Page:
By now, you probably already know how I feel about antibiotics—they’re important medications that should be used only when absolutely necessary.
That’s because our bodies are meant to fight disease. And rushing to an antibiotic at the first hint of anything is quite detrimental.
But it’s an all-too-common trend. One that has come at a very high price—through fueling antibiotic-resistant infections, and creating additional health problems in the process.
I’ve always warned about these potential dangers. And now, a recent study shines a light on just how dangerous the threat truly is…
Antibiotics raise colon cancer risk
Over the last two decades, rates of early onset colorectal cancer have increased by about three percent a year. That’s a pretty rapid rise, which is why guidelines now recommend colon cancer screening start at the age of 45.
But what’s behind this trend? Well, as it turns out, antibiotic exposure might be a major factor.
In fact, the results of this latest study show that a history of antibiotic use raises colon cancer risk by nearly 50 percent among people younger than 50. (That’s compared to a nine percent increase among patients over 50.)
Researchers looked at primary care records of patients diagnosed with colon cancer in Scotland between 1999 and 2011. Then, they split the patients into two groups—those diagnosed before 50, and those diagnosed after 50—and matched them with healthy controls.
They also looked at antibiotic use history—calculating total antibiotic exposure (ranging from no history of use, to regimens exceeding 60 days).
In the end, researchers found that nearly half the patients had been prescribed antibiotics. And this use dramatically increased risk of colon cancer—especially among patients younger than 50.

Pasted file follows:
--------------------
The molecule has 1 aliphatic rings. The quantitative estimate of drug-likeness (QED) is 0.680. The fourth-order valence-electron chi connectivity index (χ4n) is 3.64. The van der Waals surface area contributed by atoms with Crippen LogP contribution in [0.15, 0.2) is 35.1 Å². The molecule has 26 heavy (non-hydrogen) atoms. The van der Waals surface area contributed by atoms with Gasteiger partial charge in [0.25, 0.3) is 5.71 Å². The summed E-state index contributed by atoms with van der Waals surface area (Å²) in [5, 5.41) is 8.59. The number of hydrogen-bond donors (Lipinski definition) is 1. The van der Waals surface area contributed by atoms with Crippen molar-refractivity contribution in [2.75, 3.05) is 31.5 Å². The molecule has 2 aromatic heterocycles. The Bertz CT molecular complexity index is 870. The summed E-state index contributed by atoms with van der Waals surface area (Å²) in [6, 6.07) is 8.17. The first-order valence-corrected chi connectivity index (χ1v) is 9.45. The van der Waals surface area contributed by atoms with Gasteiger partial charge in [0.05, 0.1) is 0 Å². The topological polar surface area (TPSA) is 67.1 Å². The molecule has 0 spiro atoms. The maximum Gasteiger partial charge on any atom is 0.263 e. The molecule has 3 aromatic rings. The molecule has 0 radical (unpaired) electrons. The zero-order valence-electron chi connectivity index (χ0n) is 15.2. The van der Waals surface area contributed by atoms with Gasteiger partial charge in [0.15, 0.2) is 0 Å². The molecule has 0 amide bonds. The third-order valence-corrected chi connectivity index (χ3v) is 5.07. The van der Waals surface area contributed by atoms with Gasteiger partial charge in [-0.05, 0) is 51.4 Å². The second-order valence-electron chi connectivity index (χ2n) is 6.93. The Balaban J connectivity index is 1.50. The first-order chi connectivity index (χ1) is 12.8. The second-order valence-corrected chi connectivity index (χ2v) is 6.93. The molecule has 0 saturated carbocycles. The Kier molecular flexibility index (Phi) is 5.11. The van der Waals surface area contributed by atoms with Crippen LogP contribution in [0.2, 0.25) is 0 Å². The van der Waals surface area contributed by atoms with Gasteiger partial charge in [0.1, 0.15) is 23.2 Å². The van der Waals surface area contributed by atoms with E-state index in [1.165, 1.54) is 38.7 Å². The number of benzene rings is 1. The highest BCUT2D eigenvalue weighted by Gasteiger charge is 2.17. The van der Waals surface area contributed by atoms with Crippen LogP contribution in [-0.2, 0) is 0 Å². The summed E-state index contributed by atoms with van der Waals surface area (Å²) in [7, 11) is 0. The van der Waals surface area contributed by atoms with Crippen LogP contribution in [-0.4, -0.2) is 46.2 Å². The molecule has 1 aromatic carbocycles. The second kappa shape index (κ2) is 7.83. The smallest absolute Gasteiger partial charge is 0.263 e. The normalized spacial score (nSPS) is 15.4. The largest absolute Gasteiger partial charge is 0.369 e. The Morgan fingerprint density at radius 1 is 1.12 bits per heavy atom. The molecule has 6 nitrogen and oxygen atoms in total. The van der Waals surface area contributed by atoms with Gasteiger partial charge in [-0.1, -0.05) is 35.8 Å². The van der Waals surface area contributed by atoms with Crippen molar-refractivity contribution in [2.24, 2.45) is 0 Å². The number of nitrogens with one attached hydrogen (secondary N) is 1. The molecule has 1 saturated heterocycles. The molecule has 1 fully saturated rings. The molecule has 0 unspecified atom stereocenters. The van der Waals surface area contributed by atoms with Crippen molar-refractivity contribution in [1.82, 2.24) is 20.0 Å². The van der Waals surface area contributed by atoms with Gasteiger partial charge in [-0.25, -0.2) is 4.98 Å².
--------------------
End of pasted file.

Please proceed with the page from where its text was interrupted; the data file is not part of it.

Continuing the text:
But here’s the real scary part: Among the younger patients, the highest risk was for patients with a total exposure of just one to 15 days of antibiotics. Risk was still 46 percent higher for longer regimens, but interestingly, there was no association with regimens beyond 60 days.
(I must admit that these latter findings puzzle me. But I’m still pleased to see antibiotics in the hot seat for a change.)
Protect yourself with probiotics
These findings are particularly important because younger people with colon cancer tend to have a worse prognosis—due to late diagnosis.
Simply put: Doctors aren’t trained to look for this disease in younger people. So if a 35-year-old comes into the office complaining of abdominal discomfort, they probably won’t be sent for a colonoscopy.
(Personally, I will send younger patients for screening if I’ve tried other approaches and they haven’t gotten better quickly. And now with the advent of at-home tests like Cologuard, it’s always better to be safe than sorry.)
Now, as for why colon cancer is becoming more common in this younger population, there’s no question that some of the increase has to be attributable to junk food, sugary beverages, and the overwhelming rise in obesity. In addition to unnecessary antibiotic use—particularly in children and young adults.
All of this directly impacts your gastrointestinal (GI) microbiome—the environment in which your gut bacteria thrive. Indeed, your GI microbiome serves as the foundation for good health. And a compromised microbiome leads to a whole host of chronic diseases, not “just” colon cancer.
Previous studies on older patients drive this point home, showing that antibiotics alter microbiome diversity—which ultimately influences colorectal cancer risk.
And as this new study reveals, even a single course of antibiotics can wreak havoc on the microbiome. Especially since most people don’t take probiotics to help get their gut back in shape afterward. So, here’s my advice to you…
Never take an antibiotic unless absolutely necessary to fight off a life-threatening disease. Otherwise, the best course of action is nourishing your own immune system to help fight disease, and saying no to unnecessary prescriptions.
And remember, the simplest way to make sure your microbial population is thriving (and healthy) is by taking a high-quality probiotic daily. Look for one with multiple live strains of good (probiotic) bacteria—along with prebiotics and postbiotics.
“Antibiotic Linked to Rise in Early-Onset Colon Cancer?” Medscape Medical News, 07/05/2021. (medscape.com/viewarticle/954225)